What’s used here is “yi jing yuan zi” (一進院子) which literally means “one entry courtyard.” It refers to the basic component of Chinese architecture, which is a quad, the most well known example of which is the “siheyuan” (四合院) or more literally, the “four union courtyard.” These residences were composed of multiple rooms or buildings enclosing a courtyard quad and were categorized by how many courtyards they were made up of similar to how apartment and house listings will sort by how many bedrooms they have. The simplest layout was a single entry courtyard which looked like a rectangle or the character for “mouth” (口). A double entry courtyard looked like the character for “day” (日) while a triple entry one resembled the character for “eye” (目). Each entry point also served to act as a checkpoint, symbolizing that the greater the house, the more gates you had to pass through to get at the innermost part of the house. Also, the higher in status and more respected a person was, the better the location of their rooms or building complex was with the eldest and most senior members of the household usually living in the north and thus the best rooms in the back. ↩
Zhang Xiaobao uses the modern word for mom, “ma” (媽), before catching it and correcting himself by using the ancient word for mom, “niang” (娘). ↩
I use peasants as the translation for “zhuang hu” (莊戶) as they are tenant farmers attached to the manor but the type of contracts that they would have with the landlord varied so calling them “serfs” or “slaves” would not be inclusive of the free households that were not in such a situation. ↩
The “you” (nin/您) that is used here is an honorific and respectful in tone so its usage is noted in an in-text aside. ↩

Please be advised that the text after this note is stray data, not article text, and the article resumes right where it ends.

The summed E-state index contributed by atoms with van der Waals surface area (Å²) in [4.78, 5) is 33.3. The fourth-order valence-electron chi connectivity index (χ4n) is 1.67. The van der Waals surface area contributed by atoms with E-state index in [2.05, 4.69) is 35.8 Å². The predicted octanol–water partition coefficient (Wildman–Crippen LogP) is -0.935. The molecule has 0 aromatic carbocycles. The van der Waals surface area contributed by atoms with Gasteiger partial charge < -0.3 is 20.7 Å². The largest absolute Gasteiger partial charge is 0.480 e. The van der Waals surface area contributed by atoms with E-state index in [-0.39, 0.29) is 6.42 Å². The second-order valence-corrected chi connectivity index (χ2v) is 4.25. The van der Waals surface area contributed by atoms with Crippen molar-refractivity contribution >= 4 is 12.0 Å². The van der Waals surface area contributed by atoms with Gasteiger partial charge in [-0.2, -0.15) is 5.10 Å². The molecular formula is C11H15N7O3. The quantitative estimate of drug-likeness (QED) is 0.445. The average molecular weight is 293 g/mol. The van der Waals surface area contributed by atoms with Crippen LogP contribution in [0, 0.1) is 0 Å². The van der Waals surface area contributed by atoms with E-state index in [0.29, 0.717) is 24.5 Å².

“Shiliu” (石榴) means pomegranate. ↩
I translated “Lao Tai Tai” (老太太) as “Old Madam” since I used “Mistress” as the translation for “fu ren” (夫人). It can also be used as a generic description for an elderly woman in which case, I translated it as old lady. ↩
The scientific name for the “huai shu” (槐樹) is the Styphnolobium japonicum or Sophora japonica, which is otherwise known as the Japanese pagoda tree or Chinese scholar tree and is a species native to China. ↩
“Qiao-er” (巧兒) means “clever child.” ↩
“Gong Gong” (公公) is the casual way for a married woman to address her father-in-law. The formal title is “yue fu” (岳父). Because this “Dad” is not the term used by children when addressing their biological fathers and only used by daughter-in-laws, I note it in a text aside to point out the difference. ↩
“Zhang Mu” (張母) is just a descriptor and not actually a title. The author uses it to serve as an abbreviated way to say Zhang Xiaobao’s mother so please don’t get confused by it. ↩
“Aiyou” (哎呦) is a common exclamatory sound made in Chinese, usually to show surprise or pain. You will see this quite often. ↩
Another common trait in Chinese (and other Asian languages) is the tendency to use the third person to refer to oneself by addressing oneself by a title others would use. In this case, Zhang Xiaobao’s grandfather is using “Grandpa” in place of “I.” Because this can inject nuance and information into a conversation, I ended up translating it as is despite the possible awkwardness it can have for a native English reader. It’s a behavior known as illeism. ↩
“Shiyi” (食邑), which literally means “food territory,” granted the revenue tax of a set number of households or heads as a form of salary. It could be considered a tax break or a monetary grant for the one being awarded the shiyi without the emperor needing to dispense money out of the treasury. It normally came attached with a land grant as well for the number of households in question. ↩